Because, if what follows from this is that a decision of a Republican government can be revoked by recognizing the legal admissibility of a deed of endowment created by Mehmed II, then it would be necessary to know what should be done about the provision in the deed which goes “Should the Ottoman state collapse…” Mehmed II says, “Should the Ottoman state collapse, the trustee of my waqf (foundation) shall be the head of the state that will be established in its stead.” This means that the Council of State, by declaring the 1934 Cabinet decision to be against Mehmed II’s will, contravenes another provision in the deed against the will it has honoured. If the deed of endowment is valid, then the trustee of the foundation at the time was the president of the time. In summary, this looks like the letter that Mehmed II allegedly sent his father Murad II for him to take charge of the army during the Second Kosovo War: If you are the sultan, come sit on the throne. If I am the sultan, then I command you to come. If the deed is invalid, then it is not the judiciary’s place to counter the decision. If the deed is valid, then it is not as easy as some seem to think to eliminate the decision made by Mustafa Kemal by penning long, verbose paragraphs, since he was in fact the trustee, if we are to go by the deed. A fait accompli does not signify a legal action but sovereign one.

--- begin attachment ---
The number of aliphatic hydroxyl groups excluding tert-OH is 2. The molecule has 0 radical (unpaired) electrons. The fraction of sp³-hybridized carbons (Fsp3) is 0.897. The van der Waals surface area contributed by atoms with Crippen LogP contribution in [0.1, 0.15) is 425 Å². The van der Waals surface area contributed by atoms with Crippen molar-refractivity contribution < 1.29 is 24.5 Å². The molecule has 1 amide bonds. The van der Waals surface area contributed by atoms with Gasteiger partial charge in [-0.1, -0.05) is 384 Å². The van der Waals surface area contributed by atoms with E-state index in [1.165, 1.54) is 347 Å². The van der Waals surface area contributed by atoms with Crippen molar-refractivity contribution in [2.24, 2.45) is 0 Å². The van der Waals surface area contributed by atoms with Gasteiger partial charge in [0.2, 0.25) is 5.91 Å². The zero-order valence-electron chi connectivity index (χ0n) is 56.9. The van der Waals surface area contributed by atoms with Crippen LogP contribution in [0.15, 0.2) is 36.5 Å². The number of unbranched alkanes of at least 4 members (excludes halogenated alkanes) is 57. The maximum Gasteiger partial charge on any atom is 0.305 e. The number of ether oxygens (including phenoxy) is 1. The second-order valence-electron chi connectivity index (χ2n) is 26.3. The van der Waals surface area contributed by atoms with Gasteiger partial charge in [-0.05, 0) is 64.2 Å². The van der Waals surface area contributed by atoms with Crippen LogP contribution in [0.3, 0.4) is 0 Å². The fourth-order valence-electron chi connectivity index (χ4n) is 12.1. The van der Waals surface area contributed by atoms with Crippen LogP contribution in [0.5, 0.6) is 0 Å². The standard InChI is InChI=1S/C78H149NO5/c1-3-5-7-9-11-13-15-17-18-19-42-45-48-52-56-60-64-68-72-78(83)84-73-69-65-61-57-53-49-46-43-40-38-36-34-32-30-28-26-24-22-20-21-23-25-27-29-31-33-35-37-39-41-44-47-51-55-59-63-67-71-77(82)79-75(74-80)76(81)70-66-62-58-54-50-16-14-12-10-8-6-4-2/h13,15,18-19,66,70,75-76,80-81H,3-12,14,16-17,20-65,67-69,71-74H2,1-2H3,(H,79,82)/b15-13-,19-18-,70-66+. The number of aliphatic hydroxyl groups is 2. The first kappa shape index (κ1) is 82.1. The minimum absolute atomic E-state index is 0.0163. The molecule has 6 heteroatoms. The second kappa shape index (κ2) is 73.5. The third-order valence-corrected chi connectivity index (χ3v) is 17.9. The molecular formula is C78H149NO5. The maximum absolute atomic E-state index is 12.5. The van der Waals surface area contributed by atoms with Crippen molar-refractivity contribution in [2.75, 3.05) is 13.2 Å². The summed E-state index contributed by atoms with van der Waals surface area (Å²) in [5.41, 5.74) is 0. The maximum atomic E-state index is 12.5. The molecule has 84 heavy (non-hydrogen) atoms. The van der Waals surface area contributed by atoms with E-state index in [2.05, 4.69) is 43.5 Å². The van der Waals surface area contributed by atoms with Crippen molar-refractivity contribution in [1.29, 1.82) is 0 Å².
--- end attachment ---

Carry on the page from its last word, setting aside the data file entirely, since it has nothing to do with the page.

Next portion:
What ‘reverting to the people’ means